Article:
I grew thinking there were two seasons besides Christmas and threshing time. There was the lambing time which lasted quite a while.  Usua1ly ended with a number of pet lambs to feed. The next was the haying season, when tons of hay was pulled into the loft of the barn or stacked. It was a busy time, with extra men to help and to feed. It was so exciting to be a part of this f'un time.

Life seamed to merrily roll alone but there were some sad times also. When Wanda had her accident and when we lost Albert in another accident, and Herbert Hinds passing. I remember the cold winter day when Ben Lowry was very ill and he was taken to the Cardston hospital in a sleigh. Then there was the Sunday morning when Lamar came to tell us Tom had passed away suddenly. The very same year little Eldon was drowned in the dug out. There were many times in the night when someone came to get my father to come, like the time little Sarah had died in the night or someone was very ill. My father had a gentle touch with sick or sad people.

We were fortunate to have practical nurses in our area. There was Sister Eliza Little, Sister Bertha Sommerfeldt and Sister Rose Lowry, who all did mid-wifery. They were on call many times. When my sister Mary was born, Sister Lowry came riding a horse to deliver her. The roads were impassable because of a big snow storm at that time.

My grandfather Neilson spent his last days with us. He had been living alone in Salt City, and when he became ill my father brought him home. Uncle Julius Johnson lived in a little house near us. He was a bachelor and fathers uncle. He tried to keep us all in line. He had been a soldier in Sweden and he liked to walk with his gun over his shoulder. He loved my mother's meals at least once a day.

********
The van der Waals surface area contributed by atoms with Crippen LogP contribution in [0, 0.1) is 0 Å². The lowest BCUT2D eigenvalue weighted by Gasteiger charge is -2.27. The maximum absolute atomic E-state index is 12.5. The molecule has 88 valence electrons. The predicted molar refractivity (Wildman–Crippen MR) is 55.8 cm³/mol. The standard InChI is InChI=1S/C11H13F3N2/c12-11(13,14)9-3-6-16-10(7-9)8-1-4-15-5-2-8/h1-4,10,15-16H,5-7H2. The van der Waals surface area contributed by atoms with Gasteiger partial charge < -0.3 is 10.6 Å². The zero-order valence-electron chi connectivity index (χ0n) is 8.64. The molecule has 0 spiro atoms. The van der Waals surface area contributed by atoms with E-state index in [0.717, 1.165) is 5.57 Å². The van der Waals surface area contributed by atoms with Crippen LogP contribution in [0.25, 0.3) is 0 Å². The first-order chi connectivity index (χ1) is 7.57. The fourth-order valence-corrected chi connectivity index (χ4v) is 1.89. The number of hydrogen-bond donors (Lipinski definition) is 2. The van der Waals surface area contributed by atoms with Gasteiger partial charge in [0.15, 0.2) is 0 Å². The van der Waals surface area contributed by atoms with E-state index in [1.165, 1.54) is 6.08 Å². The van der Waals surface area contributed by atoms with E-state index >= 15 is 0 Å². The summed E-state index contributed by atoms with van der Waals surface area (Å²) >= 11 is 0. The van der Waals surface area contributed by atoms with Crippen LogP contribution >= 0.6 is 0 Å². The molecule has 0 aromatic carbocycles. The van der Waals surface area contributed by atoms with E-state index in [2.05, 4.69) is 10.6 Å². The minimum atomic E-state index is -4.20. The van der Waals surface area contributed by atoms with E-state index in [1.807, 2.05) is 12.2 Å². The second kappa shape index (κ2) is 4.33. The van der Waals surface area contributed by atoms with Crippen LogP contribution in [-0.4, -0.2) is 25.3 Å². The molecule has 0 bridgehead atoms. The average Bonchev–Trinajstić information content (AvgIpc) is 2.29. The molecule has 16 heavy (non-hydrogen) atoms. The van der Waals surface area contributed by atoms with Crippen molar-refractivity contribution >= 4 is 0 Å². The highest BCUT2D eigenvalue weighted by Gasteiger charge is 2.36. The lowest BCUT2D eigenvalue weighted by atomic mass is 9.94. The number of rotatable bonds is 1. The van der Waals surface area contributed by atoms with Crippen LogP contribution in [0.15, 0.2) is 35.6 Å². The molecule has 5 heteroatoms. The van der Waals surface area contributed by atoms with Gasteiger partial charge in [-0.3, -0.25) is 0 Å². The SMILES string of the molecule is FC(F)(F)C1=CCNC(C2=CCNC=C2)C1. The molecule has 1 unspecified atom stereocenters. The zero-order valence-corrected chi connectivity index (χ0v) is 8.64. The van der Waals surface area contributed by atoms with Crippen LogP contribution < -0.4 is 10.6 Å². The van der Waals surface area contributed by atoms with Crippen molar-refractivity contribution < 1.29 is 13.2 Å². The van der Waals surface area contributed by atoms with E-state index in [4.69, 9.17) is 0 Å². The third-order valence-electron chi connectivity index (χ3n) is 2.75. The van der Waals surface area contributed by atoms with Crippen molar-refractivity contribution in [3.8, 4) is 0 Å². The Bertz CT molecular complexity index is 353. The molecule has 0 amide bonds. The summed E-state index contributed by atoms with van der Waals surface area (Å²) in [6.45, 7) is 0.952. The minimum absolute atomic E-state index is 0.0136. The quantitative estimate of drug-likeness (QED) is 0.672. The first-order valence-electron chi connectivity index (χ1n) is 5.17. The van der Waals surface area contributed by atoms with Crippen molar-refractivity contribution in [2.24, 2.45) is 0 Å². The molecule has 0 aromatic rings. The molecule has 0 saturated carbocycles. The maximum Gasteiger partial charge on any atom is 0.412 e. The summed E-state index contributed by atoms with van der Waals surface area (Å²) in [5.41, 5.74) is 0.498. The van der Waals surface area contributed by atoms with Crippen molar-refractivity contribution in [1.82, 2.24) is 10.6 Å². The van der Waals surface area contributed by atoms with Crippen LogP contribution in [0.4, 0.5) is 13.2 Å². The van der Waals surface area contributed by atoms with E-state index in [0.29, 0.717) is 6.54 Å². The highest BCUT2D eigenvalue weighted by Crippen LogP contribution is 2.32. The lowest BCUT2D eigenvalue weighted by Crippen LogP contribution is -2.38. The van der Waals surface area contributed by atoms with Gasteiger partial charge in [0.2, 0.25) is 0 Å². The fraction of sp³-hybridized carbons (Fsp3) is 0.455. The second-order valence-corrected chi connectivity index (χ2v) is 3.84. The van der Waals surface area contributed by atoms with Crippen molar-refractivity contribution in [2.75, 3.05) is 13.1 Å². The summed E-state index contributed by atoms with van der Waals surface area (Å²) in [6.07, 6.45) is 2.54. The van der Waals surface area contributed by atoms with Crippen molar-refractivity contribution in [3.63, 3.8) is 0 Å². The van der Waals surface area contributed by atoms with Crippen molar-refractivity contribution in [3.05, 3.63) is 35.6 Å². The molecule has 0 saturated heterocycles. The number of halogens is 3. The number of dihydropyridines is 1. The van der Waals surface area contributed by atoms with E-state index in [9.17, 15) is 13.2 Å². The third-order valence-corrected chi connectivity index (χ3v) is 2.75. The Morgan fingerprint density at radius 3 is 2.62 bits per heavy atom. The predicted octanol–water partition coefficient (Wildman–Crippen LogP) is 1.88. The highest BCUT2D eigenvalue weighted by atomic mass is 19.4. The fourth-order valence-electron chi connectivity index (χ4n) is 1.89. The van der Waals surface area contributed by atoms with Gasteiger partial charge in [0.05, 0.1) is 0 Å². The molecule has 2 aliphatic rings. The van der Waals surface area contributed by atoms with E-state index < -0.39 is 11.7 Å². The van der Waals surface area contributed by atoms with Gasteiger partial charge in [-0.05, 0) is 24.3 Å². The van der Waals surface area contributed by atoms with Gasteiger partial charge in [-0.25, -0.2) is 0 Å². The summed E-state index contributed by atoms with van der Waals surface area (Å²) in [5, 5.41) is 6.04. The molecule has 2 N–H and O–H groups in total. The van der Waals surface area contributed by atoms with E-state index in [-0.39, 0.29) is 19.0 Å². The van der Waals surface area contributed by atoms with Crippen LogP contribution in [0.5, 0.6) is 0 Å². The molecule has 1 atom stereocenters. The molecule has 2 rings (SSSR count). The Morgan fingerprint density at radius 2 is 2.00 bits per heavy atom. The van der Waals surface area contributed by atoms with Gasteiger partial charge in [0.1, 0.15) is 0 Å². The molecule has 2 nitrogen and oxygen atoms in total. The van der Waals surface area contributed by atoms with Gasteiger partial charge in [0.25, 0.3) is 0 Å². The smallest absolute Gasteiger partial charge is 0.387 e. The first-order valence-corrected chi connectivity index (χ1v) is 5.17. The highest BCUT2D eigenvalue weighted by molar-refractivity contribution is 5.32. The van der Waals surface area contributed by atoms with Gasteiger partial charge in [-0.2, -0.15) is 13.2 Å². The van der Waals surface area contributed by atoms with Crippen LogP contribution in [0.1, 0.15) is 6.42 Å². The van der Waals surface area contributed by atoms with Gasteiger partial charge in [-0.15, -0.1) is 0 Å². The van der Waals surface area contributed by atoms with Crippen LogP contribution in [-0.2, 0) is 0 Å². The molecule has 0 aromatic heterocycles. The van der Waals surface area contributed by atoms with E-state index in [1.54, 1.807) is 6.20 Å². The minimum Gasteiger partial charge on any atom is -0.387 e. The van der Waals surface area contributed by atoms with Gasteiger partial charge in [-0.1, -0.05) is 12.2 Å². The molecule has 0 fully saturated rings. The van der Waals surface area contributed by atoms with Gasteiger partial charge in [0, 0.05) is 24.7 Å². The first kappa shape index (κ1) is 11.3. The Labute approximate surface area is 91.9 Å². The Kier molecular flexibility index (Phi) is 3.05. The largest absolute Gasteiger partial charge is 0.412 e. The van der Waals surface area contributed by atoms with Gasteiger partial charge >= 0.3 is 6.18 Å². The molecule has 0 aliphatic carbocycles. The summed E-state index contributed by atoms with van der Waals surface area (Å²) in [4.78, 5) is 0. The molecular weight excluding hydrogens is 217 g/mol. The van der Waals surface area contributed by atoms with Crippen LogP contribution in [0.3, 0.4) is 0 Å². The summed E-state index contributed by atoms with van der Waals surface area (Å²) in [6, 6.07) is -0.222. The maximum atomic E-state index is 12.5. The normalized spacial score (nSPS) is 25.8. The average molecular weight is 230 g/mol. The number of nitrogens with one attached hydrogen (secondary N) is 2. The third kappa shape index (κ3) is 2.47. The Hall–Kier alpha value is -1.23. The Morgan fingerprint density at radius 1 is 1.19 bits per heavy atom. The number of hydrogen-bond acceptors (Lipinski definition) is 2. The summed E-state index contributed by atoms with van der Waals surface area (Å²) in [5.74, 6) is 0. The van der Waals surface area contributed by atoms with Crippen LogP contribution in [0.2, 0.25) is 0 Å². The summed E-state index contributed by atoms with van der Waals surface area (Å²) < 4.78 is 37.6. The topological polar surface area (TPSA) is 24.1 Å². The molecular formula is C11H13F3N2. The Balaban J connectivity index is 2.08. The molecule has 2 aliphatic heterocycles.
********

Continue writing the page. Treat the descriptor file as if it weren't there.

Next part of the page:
I have fond memories of summer afternoon ball games. Every thing closed down for the game. Many of the games were played on our flat. My brothers Ralph and Delbert were very much involved in the games. At each game everyone enjoyed the big hand turned freezers of ice cream made by Mary Lowry and Mary Huber, also the home made Root Beer. 'The day usually ended with a dance.

We enjoyed many sleigh rides as we traveled together to the dances in Kimball and Jefferson. On many occasions we went to Waterton riding in the box of a two or three ton truck. Comfort stations had not been invented at that time. We were able to get ourselves together using the truck headlights.

When I think of Sunday School in Taylorville, Moroni Sheen comes to my mind. Often he would walk from his home in Jefferson to have the church ready and warm for Sunday School. When I was fourteen years old I was the Sunday School secretary. I enjoyed going to the leadership meetings in Cardston

We went to church on the hill, MIA every Tuesday and in the winter three act play was prepared. I will always remember Vicky for her faithful play coaching many times each week, and to Alta for being to all the MIA evenings with a lesson ready for us.

One summer our cousins came from Salt Lake city and they, visited a1 Summer there were seven boys and two girl cousins. What a great time we had.

My father had a stroke when he was forty four years old. He was quite paralyzed for some time  but eventually he was able to walk, however he  was never physically the same. My mother cared for him and worried about him from that time on.

One harvest time I cooked for Fay Little's threshing crew. A cook car and a bunk house for the men was pulled around with the threshing outfit. There were dozens of men to feed three big meals every day besides two lunches, one in the morning and another one in the afternoon. This was a busy fun time without, anymodern conveniences.

The next year I attended the LDS Business College in Salt Lake City. When I returned home I helped with the Cardston Golden Jubilee [25 years]. During that time I renewed my acquaintance with Morgan Smith. We were married in the Cardston Temple on 22 September 1937.

I left my beloved Taylorville and moved one hundred miles north to Champion.

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1/9/2011